Max and Keith

They also do a few covers, including T-Pain’s “Let Me Buy You a Drink,” and received some attention a few years ago after covering Snoop Dogg’s “Gin and Juice,” with Kevin on mean mandolin:

At times, their lyrics are perplexing and undecipherable; but it doesn’t seem to matter during their live shows.  They could speak in tongues and the crowd would still embrace each song.

An excerpt from “Marginalized” off Old Mad Joy by Jimmy Smith:

saw this magnanimous bottom feeder look up at me
thought pond scum sucked ‘til i had a bowl of rat soup inside of me
well, it’s pretty good said this cat named Sneezeguard
couldn’t ever crowd his pan always got a proper sear on
just to find out that easily led could actually steer one

Over the years, every set and  show has been unique in some way.  They bring new songs mixed with old, different instruments, and different variations to the songs.  Shinyribs (Kevin Russell’s alter ego on acoustic guitar) might show up and play the opener with a mix of original and covers of old gospel and blues tunes.  The crowd ranges from all walks of life, from cowboys to college students.  The one time I didn’t bring my camera, a girl next to me kept her V-neck T-shirt pulled down pretty much the whole evening and flashed her recently purchased boobs to the smiling band (and others’ cameras).  Not to be outdone, a tall, skinny guy in a yellow T-shirt approached the front of the stage and pulled his shirt all the way up and rubbed his belly and chest, to the roar of the crowd.  That was the same night Jimmy’s bass got knocked over, smashed into the side of a beautiful acoustic guitar and made a big hole in it.

My most memorable Gourds moment this evening was approaching Mr. Kevin Russell at Hattie’s Hat and telling him I was going to review his show.  His response: “Oh, Shit!” I later gave him the ol’ two-fingered stink-eye when he noticed me in the audience, and I mouthed, “I’m watchin’ you!”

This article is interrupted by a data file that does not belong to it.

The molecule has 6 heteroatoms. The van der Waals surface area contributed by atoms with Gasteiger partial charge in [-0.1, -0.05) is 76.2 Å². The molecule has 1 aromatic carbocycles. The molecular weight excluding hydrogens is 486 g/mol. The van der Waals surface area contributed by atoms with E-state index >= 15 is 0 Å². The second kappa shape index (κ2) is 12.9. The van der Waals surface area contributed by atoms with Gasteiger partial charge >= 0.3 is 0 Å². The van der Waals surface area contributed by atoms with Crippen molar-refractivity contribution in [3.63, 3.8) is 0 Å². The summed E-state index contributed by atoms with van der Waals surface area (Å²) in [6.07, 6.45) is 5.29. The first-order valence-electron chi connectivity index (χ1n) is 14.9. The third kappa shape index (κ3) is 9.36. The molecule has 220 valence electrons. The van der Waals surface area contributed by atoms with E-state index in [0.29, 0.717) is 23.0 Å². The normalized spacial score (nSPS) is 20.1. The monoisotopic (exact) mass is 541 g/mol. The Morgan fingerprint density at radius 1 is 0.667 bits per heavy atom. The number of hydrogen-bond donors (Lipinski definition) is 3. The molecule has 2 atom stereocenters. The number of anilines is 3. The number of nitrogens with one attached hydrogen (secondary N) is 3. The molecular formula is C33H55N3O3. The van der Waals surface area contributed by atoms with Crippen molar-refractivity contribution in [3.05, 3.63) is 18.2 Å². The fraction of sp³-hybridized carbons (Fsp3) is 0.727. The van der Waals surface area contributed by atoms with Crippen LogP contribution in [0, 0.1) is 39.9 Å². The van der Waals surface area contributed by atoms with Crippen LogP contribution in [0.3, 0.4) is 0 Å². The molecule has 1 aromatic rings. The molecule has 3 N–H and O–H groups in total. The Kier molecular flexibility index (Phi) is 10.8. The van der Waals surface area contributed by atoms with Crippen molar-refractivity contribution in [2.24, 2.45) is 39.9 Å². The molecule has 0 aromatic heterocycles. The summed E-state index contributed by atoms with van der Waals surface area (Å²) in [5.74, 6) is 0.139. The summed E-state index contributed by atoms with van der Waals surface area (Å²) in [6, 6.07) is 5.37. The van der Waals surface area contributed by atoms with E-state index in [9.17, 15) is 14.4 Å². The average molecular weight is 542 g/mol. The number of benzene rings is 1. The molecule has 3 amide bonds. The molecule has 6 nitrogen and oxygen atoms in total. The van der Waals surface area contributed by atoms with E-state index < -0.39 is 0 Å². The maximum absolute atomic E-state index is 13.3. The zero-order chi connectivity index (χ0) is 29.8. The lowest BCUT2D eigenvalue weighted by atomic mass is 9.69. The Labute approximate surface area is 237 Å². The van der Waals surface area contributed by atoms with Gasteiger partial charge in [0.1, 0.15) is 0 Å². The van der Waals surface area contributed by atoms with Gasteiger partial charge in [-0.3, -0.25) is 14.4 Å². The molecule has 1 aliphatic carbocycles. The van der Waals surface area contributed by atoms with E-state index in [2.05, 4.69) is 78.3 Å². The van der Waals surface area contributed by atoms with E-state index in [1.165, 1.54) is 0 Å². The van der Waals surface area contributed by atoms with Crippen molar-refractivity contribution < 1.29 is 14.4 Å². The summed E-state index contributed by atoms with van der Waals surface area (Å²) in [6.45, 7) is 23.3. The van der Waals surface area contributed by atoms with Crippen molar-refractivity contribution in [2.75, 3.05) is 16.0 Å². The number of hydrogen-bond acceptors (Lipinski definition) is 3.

A camera crew filmed the show during their most recent visit.  I asked Max Johnston who they were, and he said he didn’t know; they’ve just been following the band around like a couple of stalkers!  I suspect, with their new Vanguard label, we will see a DVD shortly.

Kevin Bending the Strings and Stalker Camera Man

On this chilly October night, we put our political differences aside and followed Jimmy’s plea to “Occupy The Gourds!”  The Tractor crowd warmly embraced their new music.  The older songs, worked in throughout the set, galvanized the audience who sang and shouted all the words.  My favorite moment came during their three-song encore, where they played “Burn the Honeysuckle,” or Kevin’s “cowboy brag” song, as he calls it.  His mandolin skills and gyrations are mesmerizing.

Here is a polished version of that song with an explanation of how he came about writing the lyrics:

Also, check out another encore song, “Mr. Betty,” by Jimmy, and hear the  Stones influence:

The long, frenzied night of soul-cleansing music came to an end, instruments and T-shirts intact.
MORE PICS!!


November 8, 2011 Posted by | Americana, Concert Season 2011, Jackrabbit, The Gourds, The Tractor Tavern | , , , , , , , , , , , , | Leave a comment